AN auditor in a company used by the late Charles Haughey's accountant to evade tax has been disqualified for two years from acting a a company director.
Patrick McCann (52) has also been disqualified for the same period from acting as an auditor.
Mr McCann's services were used around 20 years ago by the late Des Traynor for what the Supreme Court described as a "sophisticated and extensive scheme" of tax evasion by then-Taoiseach Charles Haughey and others.
A three-judge Supreme Court yesterday disqualified Mr McCann, a certified public accountant practising as McCann & Associates, following its previous finding that the cumulative effects of his actions as auditor of Kentford Securities Ltd was "very grave".
The Office of the Director of Corporate Enforcement (ODCE) sought the disqualification order over matters between 1988 and 1994 when Mr McCann was an accountant employed by Chartered Secretarial Company (CSC), which provided secretarial services to Kentford, and also had his own accountancy firm.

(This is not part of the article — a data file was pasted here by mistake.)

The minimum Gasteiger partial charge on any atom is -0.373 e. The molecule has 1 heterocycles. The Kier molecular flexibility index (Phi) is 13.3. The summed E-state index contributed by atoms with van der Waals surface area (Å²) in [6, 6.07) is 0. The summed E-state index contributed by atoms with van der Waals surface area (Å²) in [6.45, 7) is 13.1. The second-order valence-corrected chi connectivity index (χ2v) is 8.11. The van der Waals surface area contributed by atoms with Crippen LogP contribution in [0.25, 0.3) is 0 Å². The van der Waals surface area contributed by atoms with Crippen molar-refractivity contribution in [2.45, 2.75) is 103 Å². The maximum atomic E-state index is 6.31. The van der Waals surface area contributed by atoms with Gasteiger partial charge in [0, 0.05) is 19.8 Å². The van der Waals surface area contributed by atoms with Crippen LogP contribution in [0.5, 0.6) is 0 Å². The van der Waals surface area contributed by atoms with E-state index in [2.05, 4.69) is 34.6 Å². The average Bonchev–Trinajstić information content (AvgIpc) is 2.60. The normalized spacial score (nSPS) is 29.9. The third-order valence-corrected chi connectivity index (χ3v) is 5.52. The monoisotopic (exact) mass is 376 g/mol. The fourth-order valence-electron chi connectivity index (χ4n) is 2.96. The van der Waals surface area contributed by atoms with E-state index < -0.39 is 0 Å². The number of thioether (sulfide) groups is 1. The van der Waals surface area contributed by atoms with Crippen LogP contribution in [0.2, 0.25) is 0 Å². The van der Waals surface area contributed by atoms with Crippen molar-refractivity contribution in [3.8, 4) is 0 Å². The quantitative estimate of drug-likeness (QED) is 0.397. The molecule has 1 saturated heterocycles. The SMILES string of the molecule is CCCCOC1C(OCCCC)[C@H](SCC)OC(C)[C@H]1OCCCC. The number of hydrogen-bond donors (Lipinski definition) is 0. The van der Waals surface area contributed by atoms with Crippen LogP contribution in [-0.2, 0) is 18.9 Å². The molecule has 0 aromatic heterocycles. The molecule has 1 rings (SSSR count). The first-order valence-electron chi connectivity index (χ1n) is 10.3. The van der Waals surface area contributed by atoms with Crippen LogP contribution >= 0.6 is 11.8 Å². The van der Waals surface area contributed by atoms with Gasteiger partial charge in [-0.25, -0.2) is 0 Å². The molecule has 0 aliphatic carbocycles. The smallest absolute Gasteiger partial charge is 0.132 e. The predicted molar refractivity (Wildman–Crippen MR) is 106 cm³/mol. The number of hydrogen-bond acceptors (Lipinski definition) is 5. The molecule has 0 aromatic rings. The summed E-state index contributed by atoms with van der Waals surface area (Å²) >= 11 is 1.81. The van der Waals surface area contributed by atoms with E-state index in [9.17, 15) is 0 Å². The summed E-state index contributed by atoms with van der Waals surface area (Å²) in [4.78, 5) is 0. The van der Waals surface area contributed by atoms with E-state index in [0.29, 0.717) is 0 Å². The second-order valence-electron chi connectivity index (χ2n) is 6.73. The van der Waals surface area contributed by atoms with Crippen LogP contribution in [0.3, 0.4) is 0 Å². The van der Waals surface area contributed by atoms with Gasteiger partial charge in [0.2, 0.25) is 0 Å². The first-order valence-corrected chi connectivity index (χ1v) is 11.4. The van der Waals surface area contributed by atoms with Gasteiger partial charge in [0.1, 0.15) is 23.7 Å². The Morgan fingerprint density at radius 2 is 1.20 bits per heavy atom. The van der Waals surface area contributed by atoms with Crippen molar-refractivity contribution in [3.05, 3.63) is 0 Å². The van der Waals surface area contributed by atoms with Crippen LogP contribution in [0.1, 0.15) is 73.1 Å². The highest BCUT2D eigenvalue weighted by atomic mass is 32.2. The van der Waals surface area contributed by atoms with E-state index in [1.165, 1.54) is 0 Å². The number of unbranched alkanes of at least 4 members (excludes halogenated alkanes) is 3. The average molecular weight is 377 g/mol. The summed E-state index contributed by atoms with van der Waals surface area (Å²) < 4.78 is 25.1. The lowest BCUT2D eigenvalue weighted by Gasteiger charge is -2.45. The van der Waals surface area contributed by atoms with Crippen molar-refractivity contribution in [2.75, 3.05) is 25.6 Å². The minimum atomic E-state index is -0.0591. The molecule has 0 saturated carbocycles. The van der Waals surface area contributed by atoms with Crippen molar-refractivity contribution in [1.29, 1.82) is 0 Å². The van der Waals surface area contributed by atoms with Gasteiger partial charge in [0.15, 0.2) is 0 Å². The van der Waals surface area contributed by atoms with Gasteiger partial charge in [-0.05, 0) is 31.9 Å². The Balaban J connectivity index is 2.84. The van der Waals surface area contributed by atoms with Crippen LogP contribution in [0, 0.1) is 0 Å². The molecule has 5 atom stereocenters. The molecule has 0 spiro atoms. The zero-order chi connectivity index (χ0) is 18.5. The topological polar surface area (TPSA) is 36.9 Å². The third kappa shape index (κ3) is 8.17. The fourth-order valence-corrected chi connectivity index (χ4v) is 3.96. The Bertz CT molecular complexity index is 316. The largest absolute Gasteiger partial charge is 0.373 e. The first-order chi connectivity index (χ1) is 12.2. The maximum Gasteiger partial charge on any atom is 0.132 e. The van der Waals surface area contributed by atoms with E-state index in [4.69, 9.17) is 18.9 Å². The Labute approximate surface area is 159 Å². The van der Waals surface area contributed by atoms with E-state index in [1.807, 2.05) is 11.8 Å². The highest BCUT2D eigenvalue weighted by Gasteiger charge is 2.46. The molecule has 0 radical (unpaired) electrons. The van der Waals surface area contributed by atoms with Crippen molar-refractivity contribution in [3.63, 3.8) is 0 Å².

While Mr McCann was auditor to Kentford, some IR£2.27m passed through Kentford's accounts as part of the Ansbacher secret deposits managed by Mr Traynor.
The High Court in 2006 upheld the ODCE's complaints about Mr McCann's conduct but declined to disqualify him after finding the "irregular and improper conduct'' he "was mixed up in... at the behest of his employer and Mr Traynor" was "a thing of the past''.
It also accepted Mr McCann's evidence he only became aware Kentford had any connection to the Ansbacher accounts from the Moriarty Tribunal, was not part of any scheme to defraud the Revenue and never intended to commit any wrongful act.
Last November, the Supreme Court unanimously allowed the ODCE appeal against the High Court decision after describing as "unduly indulgent" the refusal to disqualify on grounds Mr McCann was considered unlikely to repeat such conduct in the future.
The case had been adjourned to yesterday to decide on the length of a disqualification period.